NEWYou can now listen to Fox News articles!
Hurricane Fiona made landfall in the Dominican Republic on Monday after devastating Puerto Rico, where the power grid was destroyed and residents suffered flooding and landslides.
Maximum sustained winds on landfall in the Dominican Republic are estimated at 90 mph, according to the National Hurricane Center.
Severe flooding from the hurricane is responsible for at least one death on the French Caribbean island of Guadeloupe, a local official said. No deaths have been reported in Puerto Rico, but authorities say it is too early to weigh the damage from the storm which is expected to trigger torrential rains in the region on Monday.
The US territory is expected to receive up to 30 inches in its eastern and southern regions.
Ernesto Morales, a meteorologist with the National Weather Service in San Juan, said it was “important for people to understand that it’s not over.”
Morales said flooding has reached “historic levels” and authorities are evacuating or rescuing hundreds of people in the area.
“The damage we are seeing is catastrophic,” the governor said. says Pedro Pierluisi.
The brown water flowed in the streets and in the houses and even consumed a southern Puerto Rico runway airport.
The hurricane tore up asphalt from roads and washed away a bridge in the town of Utuado, which police say was added by the National Guard after Hurricane Maria struck in 2017.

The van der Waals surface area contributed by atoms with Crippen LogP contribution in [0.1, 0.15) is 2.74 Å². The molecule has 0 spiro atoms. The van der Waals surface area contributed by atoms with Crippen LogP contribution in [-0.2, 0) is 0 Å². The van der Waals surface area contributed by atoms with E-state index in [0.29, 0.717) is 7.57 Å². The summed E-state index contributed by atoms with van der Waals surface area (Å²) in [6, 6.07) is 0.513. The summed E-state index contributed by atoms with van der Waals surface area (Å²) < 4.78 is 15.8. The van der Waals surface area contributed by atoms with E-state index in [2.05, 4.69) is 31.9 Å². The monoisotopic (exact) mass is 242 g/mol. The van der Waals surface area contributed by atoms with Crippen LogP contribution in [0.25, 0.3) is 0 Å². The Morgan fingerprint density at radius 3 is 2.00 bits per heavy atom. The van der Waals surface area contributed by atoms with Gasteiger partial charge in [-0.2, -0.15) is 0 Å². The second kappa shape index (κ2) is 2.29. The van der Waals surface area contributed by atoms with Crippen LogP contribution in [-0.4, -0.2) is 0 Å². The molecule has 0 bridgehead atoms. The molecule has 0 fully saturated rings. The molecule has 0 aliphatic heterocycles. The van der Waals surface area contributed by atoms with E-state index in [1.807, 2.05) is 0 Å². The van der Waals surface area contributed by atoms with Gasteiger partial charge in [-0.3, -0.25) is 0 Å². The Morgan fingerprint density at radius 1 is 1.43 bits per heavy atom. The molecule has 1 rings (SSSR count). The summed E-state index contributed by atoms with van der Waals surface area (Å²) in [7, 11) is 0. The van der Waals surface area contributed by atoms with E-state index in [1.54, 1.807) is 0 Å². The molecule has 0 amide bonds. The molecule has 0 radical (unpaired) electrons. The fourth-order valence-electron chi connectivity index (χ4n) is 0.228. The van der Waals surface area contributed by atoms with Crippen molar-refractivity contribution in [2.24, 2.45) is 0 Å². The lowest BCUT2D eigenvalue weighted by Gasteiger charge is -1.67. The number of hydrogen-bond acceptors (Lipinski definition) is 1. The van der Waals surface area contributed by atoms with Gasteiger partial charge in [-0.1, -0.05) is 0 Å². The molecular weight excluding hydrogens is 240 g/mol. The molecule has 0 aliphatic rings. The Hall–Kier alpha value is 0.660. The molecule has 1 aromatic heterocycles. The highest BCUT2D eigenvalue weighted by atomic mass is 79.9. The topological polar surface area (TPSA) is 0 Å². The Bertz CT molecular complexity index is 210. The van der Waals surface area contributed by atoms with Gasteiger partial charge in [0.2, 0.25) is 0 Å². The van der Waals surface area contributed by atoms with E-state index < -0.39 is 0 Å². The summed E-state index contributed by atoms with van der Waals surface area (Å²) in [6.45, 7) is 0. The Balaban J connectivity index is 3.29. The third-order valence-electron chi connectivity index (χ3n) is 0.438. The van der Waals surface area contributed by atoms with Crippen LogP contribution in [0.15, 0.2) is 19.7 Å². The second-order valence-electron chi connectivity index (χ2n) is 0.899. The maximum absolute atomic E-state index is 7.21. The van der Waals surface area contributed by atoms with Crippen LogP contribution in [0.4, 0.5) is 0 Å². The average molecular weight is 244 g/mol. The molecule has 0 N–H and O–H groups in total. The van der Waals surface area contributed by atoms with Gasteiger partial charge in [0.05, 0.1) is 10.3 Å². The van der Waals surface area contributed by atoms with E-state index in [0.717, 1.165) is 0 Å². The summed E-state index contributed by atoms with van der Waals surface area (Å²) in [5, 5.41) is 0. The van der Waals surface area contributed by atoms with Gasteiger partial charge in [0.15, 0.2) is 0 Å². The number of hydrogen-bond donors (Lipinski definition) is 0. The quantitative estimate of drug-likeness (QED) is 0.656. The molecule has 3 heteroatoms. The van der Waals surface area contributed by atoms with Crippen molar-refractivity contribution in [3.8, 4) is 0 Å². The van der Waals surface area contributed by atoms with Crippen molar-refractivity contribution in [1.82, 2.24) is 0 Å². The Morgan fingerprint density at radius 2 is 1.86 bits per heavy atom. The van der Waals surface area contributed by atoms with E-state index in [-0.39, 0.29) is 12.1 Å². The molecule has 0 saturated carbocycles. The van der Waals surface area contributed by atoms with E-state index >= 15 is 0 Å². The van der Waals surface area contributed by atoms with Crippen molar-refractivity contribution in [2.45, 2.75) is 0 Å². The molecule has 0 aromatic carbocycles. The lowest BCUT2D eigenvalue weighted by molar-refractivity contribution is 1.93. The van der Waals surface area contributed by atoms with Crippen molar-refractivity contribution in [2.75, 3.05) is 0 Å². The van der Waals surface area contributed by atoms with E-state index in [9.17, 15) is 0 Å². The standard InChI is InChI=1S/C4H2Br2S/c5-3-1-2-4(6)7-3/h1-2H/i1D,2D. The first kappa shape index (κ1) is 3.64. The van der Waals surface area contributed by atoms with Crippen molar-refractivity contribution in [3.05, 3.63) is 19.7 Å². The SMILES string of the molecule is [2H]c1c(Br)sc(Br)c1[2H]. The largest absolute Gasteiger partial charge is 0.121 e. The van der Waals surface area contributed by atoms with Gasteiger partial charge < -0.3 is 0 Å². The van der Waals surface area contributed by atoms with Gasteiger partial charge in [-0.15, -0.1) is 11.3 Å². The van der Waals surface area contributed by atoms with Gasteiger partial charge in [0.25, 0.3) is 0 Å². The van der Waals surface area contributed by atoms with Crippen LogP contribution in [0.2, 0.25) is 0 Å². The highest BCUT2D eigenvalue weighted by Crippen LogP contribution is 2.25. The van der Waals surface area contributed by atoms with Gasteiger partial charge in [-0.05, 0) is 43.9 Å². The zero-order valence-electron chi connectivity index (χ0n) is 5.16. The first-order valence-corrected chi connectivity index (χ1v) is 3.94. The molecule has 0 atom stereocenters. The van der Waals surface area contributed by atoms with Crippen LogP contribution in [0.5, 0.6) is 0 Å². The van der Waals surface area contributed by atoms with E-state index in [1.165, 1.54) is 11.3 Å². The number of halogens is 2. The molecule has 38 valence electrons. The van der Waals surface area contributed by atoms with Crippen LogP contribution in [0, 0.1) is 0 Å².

Hurricane Fiona also ripped the roofs off several homes on the island.
The storm was centered 50 miles southeast of Punta Cana, Dominican Republic, and had maximum sustained winds of 85 mph Sunday evening, according to the US National Hurricane Center. Fiona was moving northwest at 9 mph.
Authorities continue to assess the damage to Fiona, and many residents are unsure when power will be restored.
Luma, which operates power transmission and distribution, said bad weather, including 80mph winds, disrupted transmission lines on Sunday.
Health centers operated with generators, some of which had broken down. Health Secretary Carlos Mellado said crews rushed to repair generators at the Comprehensive Cancer Center.
More than 3,000 men still have a blue tarp instead of a roof. Infrastructure, including the electricity grid, remains weak. Reconstruction has only recently started and breakdowns remain frequent.
More than 1,000 people with around 80 pets across the island needed shelter Sunday night.
US President Joe Biden has declared a state of emergency in Puerto Rico as the eye of the storm approached the southwest corner of the island.
Fiona was expected to strike northern Haiti and the Turks and Caicos Islands on Monday after making landfall in the Dominican Republic.
The Associated Press contributed to this report.